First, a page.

Weaknesses: Some observes think Forsythe's line-drive stroke will translate more into doubles than homers. His power declined noticeably in Double-A, though that's partially attributable to San Antonio's unforgiving ballpark.

The Future: The Padres' logjam at third base might push Forsythe to another position—second base, the outfield or even catcher—but no move is imminent. He figures to be a top-of-the-order hitter wherever he lands, and he'll likely reach Triple-A Portland in 2010.
 
2009 Club (Class) AVG OBP SLG AB R H 2B 3B HR RBI BB SO SB
Lake Elsinore (Hi A) .322 .472 .504 236 46 76 13 3 8 30 61 48 6
San Antonio (AA) .279 .384 .377 244 37 68 9 3 3 31 41 63 5
 
6.  Cory Luebke, lhp   Born: March 4, 1985B-T: R-LHt: 6-4Wt: 215
 Drafted: Ohio State, 2007 (1st round supplemental)Signed by: Jeff Stewart
Cory LuebkeBackground: Three months after signing for $515,000 in 2007, Luebke was pitching in the high Class A California League playoffs. Back in Lake Elsinore for his first full season, he scuffled to a 6.84 ERA, but righted the ship after a demotion. He bounced back with a strong 2009, reaching Double-A and starting Team USA's gold-medal game victory against Cuba at the World Cup.

Strengths: In 2008, Luebke seemed unwilling to work inside against righthanders, who learned to take his pitches to the opposite field. Last season, he changed that and broke bats with a 90-92 mph fastball. His new approach opened up the outer half of the plate for his secondary stuff, particularly his solid slider. He has streamlined his motion and got more downhill plane by softening the landing of his front foot, resulting in improved command and finish of his pitches.

Weaknesses: Tall and a bit gangly, Luebke sometimes struggles to coordinate the long levers in his delivery. His changeup features good action, but he still throws it a bit too hard at 84-86 mph. He has experimented with various circle change grips.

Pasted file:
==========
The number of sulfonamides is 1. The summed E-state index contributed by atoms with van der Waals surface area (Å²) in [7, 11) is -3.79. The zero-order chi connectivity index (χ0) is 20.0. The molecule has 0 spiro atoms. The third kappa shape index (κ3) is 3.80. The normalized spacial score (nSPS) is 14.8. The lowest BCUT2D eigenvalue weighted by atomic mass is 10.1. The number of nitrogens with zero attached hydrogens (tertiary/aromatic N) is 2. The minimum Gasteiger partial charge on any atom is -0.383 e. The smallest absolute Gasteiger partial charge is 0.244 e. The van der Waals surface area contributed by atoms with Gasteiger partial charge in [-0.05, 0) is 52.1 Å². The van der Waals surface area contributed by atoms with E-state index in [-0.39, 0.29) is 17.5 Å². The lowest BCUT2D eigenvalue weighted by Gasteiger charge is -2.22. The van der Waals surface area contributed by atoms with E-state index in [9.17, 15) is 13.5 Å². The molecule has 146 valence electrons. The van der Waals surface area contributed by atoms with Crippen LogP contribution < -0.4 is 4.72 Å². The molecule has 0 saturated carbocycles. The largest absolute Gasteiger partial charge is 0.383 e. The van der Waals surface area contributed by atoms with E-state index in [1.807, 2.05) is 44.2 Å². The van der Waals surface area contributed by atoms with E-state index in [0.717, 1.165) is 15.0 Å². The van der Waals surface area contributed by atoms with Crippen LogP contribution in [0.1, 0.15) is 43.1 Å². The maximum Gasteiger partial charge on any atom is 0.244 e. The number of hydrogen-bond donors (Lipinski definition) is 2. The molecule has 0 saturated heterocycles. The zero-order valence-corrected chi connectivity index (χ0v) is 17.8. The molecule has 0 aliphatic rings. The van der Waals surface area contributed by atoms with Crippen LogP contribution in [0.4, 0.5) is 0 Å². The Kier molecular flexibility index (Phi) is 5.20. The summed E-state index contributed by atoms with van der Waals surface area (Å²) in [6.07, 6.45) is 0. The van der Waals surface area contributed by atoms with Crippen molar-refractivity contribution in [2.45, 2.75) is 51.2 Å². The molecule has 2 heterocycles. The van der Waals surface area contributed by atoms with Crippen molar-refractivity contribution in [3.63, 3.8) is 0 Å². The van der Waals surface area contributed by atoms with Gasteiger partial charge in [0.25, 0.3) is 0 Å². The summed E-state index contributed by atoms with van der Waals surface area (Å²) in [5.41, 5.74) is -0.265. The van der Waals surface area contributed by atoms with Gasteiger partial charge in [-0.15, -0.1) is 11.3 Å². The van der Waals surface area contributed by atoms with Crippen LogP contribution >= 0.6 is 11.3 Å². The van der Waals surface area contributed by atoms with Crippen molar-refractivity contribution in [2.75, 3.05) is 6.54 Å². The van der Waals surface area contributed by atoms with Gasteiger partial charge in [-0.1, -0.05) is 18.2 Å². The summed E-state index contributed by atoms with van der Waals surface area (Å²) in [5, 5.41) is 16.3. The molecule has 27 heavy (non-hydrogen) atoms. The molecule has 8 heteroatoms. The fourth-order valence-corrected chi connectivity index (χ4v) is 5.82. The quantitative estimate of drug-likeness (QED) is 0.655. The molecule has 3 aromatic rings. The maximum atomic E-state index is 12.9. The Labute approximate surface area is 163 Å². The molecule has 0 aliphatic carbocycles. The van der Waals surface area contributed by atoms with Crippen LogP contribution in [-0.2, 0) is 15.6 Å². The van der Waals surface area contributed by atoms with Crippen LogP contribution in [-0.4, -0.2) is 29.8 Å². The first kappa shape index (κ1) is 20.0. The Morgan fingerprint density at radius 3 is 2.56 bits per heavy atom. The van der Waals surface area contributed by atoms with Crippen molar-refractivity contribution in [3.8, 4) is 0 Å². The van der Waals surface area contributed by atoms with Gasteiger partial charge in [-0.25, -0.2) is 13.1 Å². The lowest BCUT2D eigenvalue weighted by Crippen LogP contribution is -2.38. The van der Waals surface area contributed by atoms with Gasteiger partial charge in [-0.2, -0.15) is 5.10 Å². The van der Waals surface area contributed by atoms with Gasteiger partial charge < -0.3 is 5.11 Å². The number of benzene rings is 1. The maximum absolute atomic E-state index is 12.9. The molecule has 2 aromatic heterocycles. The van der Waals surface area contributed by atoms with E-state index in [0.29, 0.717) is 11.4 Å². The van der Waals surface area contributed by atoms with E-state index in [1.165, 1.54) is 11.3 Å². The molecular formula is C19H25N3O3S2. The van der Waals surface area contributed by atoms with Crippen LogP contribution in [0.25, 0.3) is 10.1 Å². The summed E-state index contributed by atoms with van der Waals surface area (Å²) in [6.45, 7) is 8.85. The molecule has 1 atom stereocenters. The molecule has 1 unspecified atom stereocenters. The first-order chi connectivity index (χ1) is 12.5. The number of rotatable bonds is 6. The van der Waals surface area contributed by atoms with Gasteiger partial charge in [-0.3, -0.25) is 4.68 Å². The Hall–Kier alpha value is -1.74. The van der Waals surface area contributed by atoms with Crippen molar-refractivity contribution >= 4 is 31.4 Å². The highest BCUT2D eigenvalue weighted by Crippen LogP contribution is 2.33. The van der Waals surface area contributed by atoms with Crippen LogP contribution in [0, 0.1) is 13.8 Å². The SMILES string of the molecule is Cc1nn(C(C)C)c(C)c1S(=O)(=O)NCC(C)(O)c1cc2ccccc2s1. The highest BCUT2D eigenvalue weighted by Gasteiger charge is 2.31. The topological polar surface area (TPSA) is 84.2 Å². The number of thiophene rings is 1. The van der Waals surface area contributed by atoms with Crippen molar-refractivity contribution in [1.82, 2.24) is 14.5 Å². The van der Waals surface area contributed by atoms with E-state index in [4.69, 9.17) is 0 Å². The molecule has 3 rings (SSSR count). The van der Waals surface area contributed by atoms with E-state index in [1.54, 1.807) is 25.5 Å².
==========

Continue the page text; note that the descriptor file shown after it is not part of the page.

The Future: Luebke's stuff and size give him a ceiling as a No. 3 starter. He should get his first taste of Triple-A in 2010, with a big league callup possible in September.
 
2009 Club (Class) W L ERA G GS CG SV IP H HR BB SO AVG
Lake Elsinore (Hi A) 8 2 2.34 14 14 1 0 88 73 3 17 80 .227
San Antonio (AA) 3 2 3.70 9 9 0 0 41 38 3 15 32 .241
 
7.  Wynn Pelzer, rhp   Born: June 23, 1986B-T: R-RHt: 6-1Wt: 205
 Drafted: South Carolina, 2007 (9th round)Signed by: Pete DeYoung
Wynn PelzerBackground: Pelzer earned a $190,000 bonus as a ninth-round pick in 2007 despite having a kneecap broken by a line drive in the Cape Cod League after the draft. He has established his credentials as a power pitching prospect, ranking second in the California League in strikeouts (147 in 151 innings) and fourth in opponent average (.244) last season.

Strengths: A strong athlete with a quick arm, Pelzer pounds the zone with a heavy 93-95 mph fastball that touches 97 in short stints. He maintains his velocity deep into games, meaning that opposing batters geared to hit his fastball have insufficient time to react to his secondary stuff. They can look downright foolish waving at his hard slider. His tenacity serves him well on the mound.

Weaknesses: Pelzer's changeup lags behind his other offerings, in part because he eschewed the pitch in college in favor of a high-80s splitter. He'll dust off the splitter occasionally to give lefties a different look. He falls out of rhythm in his delivery at times, with the rest of his body struggling to catch up to his quick arm, affecting his command.

The Future: Pelzer's stuff would play up in a relief role, and it's not hard to imagine him as a closer, challenging hitters with his fastball and slider. He has worked hard at being a starter after mostly relieving in college, and the Padres have no plans to change his role in Double-A in 2010.
 
2009 Club (Class) W L ERA G GS CG SV IP H HR BB SO AVG
Lake Elsinore (Hi A) 11 8 3.94 27 27 0 0 151 134 6 59 147 .244
 
8.  Everett Williams, of   Born: Oct. 1, 1990B-T: L-RHt: 5-10Wt: 205
 Drafted: HS—Austin, 2009 (2nd round)Signed by: Tim Holt
Everett WilliamsBackground: The finest hitter among the elite prep athletes in the 2009 draft, Williams slipped to the second round and signed at the Aug. 17 deadline for $775,000. Like Donavan Tate, he comes from a family with athletic bloodlines. His cousin Cedric Allen pitched in the Reds system and two aunts are enshrined in the softball hall of fame.